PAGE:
King AJ, Cooper GF, Hochheiser H, Visweswaran S. Using a Low Cost Eye Tracking Device to Automatically Label Information Usage Patterns. Poster presented at: DBMI Annual Training Program Retreat; 2016 Aug 25-26; Pittsburgh, PA.
King AJ, Cooper GF, Hochheiser H, Visweswaran S. Learning Cycle of a Learning Electronic Medical Record. Poster presented at: University of Michigan—University of Pittsburgh Collaborative Scholarship Meeting; 2017 May 10; Cleveland, OH.
My path to graduate school and the development of a Learning Electronic Medical Record. Guest lecture for University of Pittsburgh BIOSCI 1540 Computational Biology. 26 Oct. 2015 & 21 Nov. 2016.
Rethinking the EMR. Presented at University of Pittsburgh Department of Critical Care Medicine CRISMA Weekly Conference. 7 Feb. 2017.
Reimagining Electronic Medical Records as Context Aware Information Resources. Guest lecture for Carnegie Mellon University 67-308 Innovation Studio: Healthcare Information Systems. April 2018.
Evaluation Metrics. Guest lecture for CoSBBI and iBRIC summer research programs. June 2018
Andrew King is a dedicated learner and passionate futurist. His vision is to create a world where everyone has access to high-quality health care. To realize this vision, researchers must translate cutting-edge, life-saving treatments to practice, and must develop innovative technologies that improve outcomes, lower costs, and improve the clinician experience. Dr. King has dedicated his last twelve years of study to gain skills and position himself for developing artificial intelligence solutions that work in partnership with care providers, to complement their abilities and meet their information needs. As a post-doctoral scholar in critical care informatics, Dr. King is pushing towards his vision by developing a voice-interactive platform for team coordination and augmentation of human abilities.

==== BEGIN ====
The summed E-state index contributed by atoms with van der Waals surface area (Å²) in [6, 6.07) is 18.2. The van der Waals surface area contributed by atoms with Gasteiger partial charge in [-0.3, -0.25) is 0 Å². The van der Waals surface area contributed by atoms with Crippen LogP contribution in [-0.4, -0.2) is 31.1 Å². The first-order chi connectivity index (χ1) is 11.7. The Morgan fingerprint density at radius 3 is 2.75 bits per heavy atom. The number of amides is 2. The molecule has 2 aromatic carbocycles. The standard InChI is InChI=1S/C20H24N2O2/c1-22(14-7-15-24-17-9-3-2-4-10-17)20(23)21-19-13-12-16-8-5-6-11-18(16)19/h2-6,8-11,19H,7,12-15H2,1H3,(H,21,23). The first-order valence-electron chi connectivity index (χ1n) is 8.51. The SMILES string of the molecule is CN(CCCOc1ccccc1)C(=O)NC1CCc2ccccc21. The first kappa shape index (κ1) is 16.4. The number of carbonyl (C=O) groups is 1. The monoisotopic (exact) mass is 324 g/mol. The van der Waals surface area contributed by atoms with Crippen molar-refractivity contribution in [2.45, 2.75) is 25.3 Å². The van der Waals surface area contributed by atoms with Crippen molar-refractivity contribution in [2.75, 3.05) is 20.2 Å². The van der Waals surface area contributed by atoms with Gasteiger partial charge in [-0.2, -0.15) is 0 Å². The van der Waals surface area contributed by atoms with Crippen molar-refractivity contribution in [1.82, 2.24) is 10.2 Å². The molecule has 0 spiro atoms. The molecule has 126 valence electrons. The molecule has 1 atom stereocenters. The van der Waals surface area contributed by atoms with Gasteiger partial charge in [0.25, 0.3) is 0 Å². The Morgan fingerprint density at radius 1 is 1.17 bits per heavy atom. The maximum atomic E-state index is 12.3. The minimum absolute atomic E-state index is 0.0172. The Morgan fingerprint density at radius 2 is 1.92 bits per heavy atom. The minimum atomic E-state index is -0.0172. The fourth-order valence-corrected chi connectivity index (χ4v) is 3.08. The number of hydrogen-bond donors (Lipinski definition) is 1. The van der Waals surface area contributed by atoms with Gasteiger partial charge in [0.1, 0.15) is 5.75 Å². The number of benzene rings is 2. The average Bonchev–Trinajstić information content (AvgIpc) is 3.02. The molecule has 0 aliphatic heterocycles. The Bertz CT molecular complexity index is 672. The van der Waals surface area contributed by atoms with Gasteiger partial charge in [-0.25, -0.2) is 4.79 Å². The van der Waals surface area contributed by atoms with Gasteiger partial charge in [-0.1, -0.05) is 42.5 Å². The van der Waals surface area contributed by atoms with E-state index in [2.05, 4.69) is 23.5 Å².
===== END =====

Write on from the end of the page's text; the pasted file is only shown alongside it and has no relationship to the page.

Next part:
Starting in high school, Dr. King identified computer science and chemistry as the subjects he would pursue as a double major in college because the combination seemed more potent than either domain independently. At college orientation, he discovered the nascent bioinformatics major; the fit was perfect. Four years later Dr. King was among the first bioinformatics graduates at the University of Pittsburgh (2013). For graduate school, he shifted into biomedical informatics where he could perform research at the human level (i.e., patients and care providers). While completing his dissertation, the Development and Evaluation of a Learning Electronic Medical Record System (LEMR), Dr. King received the Martin Epstein Award and first place in the student paper competition at the 2015 Annual Symposium of the American Medical Informatics Association (AMIA). He also received first place in the student paper competition at the 2017 AMIA Informatics Summits and was nominated for the distinguished paper award at the 2018 Annual Symposium of the AMIA. Dr. King is now working to increase his credibility in clinical translation and develop a platform that will allow researchers and himself to translate innovative technologies that improve outcomes, lower costs, and improve the clinician experience.